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Located in one of the most deprived areas in Glasgow, Scotland, our clients at ng homes are working to re-shape the landscape for social housing tenants. Their focus is on providing safe, affordable, well-heated homes for the families that live in their homes, whilst also being conscious of reducing emissions and working towards the country’s ambitious carbon reduction goals.
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With a wide range of housing stock under their remit, ng homes were looking to audit the energy use within their tower block buildings, as part of a large scale building upgrade programme. Our team worked to determine the key issues in the buildings, looking into the way in which resources were being used by tenants and how this impacted their daily lives. Following this, the goal was to establish how energy could be conserved in the future, supporting tenants and bringing about positive environmental impacts.
To gather the initial data, our team worked within the tower blocks to install a variety of tiny sensors which use a LoRaWAN connection to feedback data every ten minutes. It is our primary IoT solution for properties, and in this project two sensors were installed per residence: one in the living room and one in the bedroom of each flat. This was duplicated in served 350 flats across 15 blocks; totalling approximately 700 sensors installed by our data team.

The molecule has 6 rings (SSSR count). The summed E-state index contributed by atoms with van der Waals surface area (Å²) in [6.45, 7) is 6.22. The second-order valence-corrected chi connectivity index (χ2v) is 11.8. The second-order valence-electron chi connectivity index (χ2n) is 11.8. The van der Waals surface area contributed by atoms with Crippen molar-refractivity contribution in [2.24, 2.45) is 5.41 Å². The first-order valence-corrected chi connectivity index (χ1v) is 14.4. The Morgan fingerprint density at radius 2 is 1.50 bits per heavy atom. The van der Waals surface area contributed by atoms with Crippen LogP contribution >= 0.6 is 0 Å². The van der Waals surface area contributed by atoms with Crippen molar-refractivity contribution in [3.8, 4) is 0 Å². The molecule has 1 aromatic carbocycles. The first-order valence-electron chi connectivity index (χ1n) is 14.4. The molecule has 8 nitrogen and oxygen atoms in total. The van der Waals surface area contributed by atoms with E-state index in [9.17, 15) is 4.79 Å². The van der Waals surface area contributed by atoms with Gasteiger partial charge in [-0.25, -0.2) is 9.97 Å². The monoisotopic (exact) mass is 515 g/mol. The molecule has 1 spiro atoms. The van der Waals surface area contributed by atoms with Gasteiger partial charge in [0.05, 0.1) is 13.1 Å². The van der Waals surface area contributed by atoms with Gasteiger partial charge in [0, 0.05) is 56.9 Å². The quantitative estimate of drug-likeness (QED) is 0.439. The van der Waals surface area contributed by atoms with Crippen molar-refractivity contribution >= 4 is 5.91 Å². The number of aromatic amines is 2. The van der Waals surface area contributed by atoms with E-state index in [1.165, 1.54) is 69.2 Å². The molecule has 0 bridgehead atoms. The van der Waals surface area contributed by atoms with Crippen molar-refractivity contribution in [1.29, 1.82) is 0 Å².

Once the sensors were installed, collecting information on internal temperature, relative humidity and CO2 levels, internal vapour pressure and differential vapour pressure. Our data team were able to review the incoming data, working to ascertain, according to Scottish Government metrics, which residents were in fuel poverty, which would inform future development plans. Specifically, we looked to find out who met both gate one and gate two of the fuel poverty calculation:
Gate 1: The resident spends over 10% of their post-housing income on energy (20% for extreme fuel poverty)
Gate 2: The resident earns less than 90% of the MIS Minimum Income Requirement for their given demographic group.
Our findings summarised that the vast majority of tenants in the buildings were living in fuel poverty; with 60% in fuel poverty and 20% in extreme fuel poverty (approximately 80% aggregated). The national average according to the Scottish Government is that approximately 25% of people are in fuel poverty (with 7% in extreme fuel poverty), and so these properties hugely exceeded the average. We were also able to identify that the homes were losing heat through windows and the use of inefficient heating, which was causing a further rise in fuel bills and wasted energy.
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The stark contrast in the data collected by Chameleon against the national average enabled us to put forward a proposal to the local authority as to the most efficient and economically viable heating systems to install to alleviate fuel poverty and bring the stock up to EESSH2 standard. The aim of this project was to alleviate fuel poverty concerns, whilst making the building more energy efficient, by installing heating systems which would conserve energy and use renewable sources, reducing bills and providing a better living environment for each tenant.
As a result of this project, Chameleon were able to:
Improve the health and wellbeing of over 900 families
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